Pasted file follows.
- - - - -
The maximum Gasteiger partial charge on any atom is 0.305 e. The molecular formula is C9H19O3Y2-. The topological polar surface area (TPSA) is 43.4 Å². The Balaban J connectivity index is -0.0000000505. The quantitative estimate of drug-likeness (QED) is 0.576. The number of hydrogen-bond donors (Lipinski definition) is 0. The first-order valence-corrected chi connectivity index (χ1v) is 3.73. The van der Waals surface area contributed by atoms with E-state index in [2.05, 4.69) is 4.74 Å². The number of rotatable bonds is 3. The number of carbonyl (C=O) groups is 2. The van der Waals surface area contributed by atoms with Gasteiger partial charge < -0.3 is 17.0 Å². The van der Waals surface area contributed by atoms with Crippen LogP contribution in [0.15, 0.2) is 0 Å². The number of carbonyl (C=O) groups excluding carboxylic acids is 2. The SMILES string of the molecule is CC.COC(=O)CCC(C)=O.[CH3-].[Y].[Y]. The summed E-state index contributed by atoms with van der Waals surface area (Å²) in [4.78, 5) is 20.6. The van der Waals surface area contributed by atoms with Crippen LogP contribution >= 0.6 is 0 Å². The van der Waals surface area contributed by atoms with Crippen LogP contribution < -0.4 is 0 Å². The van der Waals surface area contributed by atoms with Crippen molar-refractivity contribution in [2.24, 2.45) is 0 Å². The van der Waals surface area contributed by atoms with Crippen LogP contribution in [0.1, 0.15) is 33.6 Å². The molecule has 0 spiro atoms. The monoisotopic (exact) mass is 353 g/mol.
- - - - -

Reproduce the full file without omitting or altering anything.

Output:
The maximum Gasteiger partial charge on any atom is 0.305 e. The molecular formula is C9H19O3Y2-. The topological polar surface area (TPSA) is 43.4 Å². The Balaban J connectivity index is -0.0000000505. The quantitative estimate of drug-likeness (QED) is 0.576. The number of hydrogen-bond donors (Lipinski definition) is 0. The first-order valence-corrected chi connectivity index (χ1v) is 3.73. The van der Waals surface area contributed by atoms with E-state index in [2.05, 4.69) is 4.74 Å². The number of rotatable bonds is 3. The number of carbonyl (C=O) groups is 2. The van der Waals surface area contributed by atoms with Gasteiger partial charge < -0.3 is 17.0 Å². The van der Waals surface area contributed by atoms with Crippen LogP contribution in [0.15, 0.2) is 0 Å². The number of carbonyl (C=O) groups excluding carboxylic acids is 2. The SMILES string of the molecule is CC.COC(=O)CCC(C)=O.[CH3-].[Y].[Y]. The summed E-state index contributed by atoms with van der Waals surface area (Å²) in [4.78, 5) is 20.6. The van der Waals surface area contributed by atoms with Crippen LogP contribution >= 0.6 is 0 Å². The van der Waals surface area contributed by atoms with Crippen LogP contribution < -0.4 is 0 Å². The van der Waals surface area contributed by atoms with Crippen molar-refractivity contribution in [2.24, 2.45) is 0 Å². The van der Waals surface area contributed by atoms with Crippen LogP contribution in [0.1, 0.15) is 33.6 Å². The molecule has 0 spiro atoms. The monoisotopic (exact) mass is 353 g/mol.